“Then there are the expanding data from the increasing amount of variable renewable generation resources, demand response programmes, and distributed energy resources such as electric cars and energy storage. Grid operators today and more so in the future will have more access to external data sources such as weather agencies, etc. Extracting actionable information from this avalanche of data will help to identify and predict physical phenomena.”

*one exabyte = 1 million terabytes, or 1018 bytes.

From reactive to predictive operation

This interdependence of the physical and cyber domains is undoubtedly one of the industry’s salient challenges. But this coupling could also present opportunities for different ways to operate the grid when faced with severe weather events. “Instead of the conventional reactive mode of operation, we are at the beginning of the new age of applying more predictive techniques. Operators will have to keep the lights on while coping with the uncertainty due to climate change.”
Dr Jones gives examples. “In the case of the tornado that struck Oklahoma in May 2013, it is reported to have rapidly intensified to an EF-5 level tornado in less than half an hour. Grid operators need to be able to simulate such climate-related anomalies and run ‘what-if’ scenarios to better anticipate how the grid reacts and what actions to take. Similarly, in wind farms across Denmark, the wind speed can go from 0 to maximum in 10 minutes. With integrated forecasting technology and ultra-fast computation, the control centre can calculate what will happen in the next five minutes. This capability enables a predictive mode of grid operation – and is indeed a requisite for what has become known as a self-healing grid – that anticipates events and responds to them to mitigate their negative impact on the network. This can help to make the system more resilient.”

Grid operators need to be able to simulate such climate-related anomalies.

In distribution systems, Volt VAr Optimisation (VVO) optimises power flow using real-time information and online system modelling. “Probably one of the most valuable applications of predictive tools is in asset management. We are now entering what I call the age of ‘hybridity’. For at least the next 30 years, power grids, especially in OECD countries, will consist of both old and new devices and equipment. While utilities will have to replace old assets, there are many assets with more than a decade left in their operational lifespan. Smart condition monitoring devices can be integrated into the grid and asset control rooms for analysis and improved grid operation. Interoperability of the old and new devices is a priority.” Dr Jones is also one of Alstom’s experts on the subject of interoperability across the grid and between different infrastructure systems. He is currently serving as a member of the Smart Grid Advisory Committee at the US National Institute of Standards and Technology (NIST) of the US Department of Commerce.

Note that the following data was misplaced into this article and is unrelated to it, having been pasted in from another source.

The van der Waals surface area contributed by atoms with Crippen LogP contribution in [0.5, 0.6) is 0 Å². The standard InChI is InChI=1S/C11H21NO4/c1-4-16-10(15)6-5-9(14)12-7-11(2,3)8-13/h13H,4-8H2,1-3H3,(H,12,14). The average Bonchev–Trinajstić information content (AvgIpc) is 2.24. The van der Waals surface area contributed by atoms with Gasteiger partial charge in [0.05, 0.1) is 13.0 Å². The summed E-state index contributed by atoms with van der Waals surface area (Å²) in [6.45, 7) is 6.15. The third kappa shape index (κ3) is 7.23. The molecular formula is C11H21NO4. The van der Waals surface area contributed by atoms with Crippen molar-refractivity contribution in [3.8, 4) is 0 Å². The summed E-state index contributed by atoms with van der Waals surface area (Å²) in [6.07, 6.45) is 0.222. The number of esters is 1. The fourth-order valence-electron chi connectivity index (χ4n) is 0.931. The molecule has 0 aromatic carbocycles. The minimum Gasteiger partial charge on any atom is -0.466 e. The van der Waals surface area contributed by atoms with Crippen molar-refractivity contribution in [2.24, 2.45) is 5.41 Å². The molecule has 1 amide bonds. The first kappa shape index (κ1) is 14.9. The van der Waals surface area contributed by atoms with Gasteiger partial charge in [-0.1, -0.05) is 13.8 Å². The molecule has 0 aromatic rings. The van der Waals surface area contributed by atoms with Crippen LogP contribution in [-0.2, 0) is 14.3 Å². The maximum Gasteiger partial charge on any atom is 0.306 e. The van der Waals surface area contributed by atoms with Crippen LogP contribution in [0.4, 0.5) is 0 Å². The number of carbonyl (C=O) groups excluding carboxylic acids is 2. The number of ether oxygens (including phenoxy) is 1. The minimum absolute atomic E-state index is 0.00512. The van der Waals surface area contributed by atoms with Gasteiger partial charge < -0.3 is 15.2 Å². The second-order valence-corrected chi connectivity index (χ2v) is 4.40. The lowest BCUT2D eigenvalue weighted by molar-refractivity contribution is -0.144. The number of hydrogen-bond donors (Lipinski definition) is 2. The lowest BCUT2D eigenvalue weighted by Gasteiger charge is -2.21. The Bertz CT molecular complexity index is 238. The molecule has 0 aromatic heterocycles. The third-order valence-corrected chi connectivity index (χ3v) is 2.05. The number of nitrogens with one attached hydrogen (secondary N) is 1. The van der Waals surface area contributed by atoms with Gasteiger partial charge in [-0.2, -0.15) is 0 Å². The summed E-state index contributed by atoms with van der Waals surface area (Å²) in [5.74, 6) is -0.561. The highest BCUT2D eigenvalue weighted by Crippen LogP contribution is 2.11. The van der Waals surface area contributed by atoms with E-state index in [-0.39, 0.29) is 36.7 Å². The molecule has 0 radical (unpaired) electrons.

An on-going investment in IT solutions

All this will require a major investment in Information and Communications Technology (ICT) solutions. “A particular emphasis will be on advanced grid and asset analytics as well as decision-support systems to harness all the data. The new emerging operational paradigm will require the creation of information flows that allow operators to take appropriate action in real time – or perhaps rather ahead of time. Some applications already exist, but the effort will continue for five to 10 years to come.” To corroborate Dr Jones’ prediction, Navigant Research, a market research and consulting company with special expertise in the energy sector, forecasts that worldwide spending by utilities for smart grid IT systems will more than double in the next 10 years.

As the climate changes, the electricity grid will adapt and become more resilient.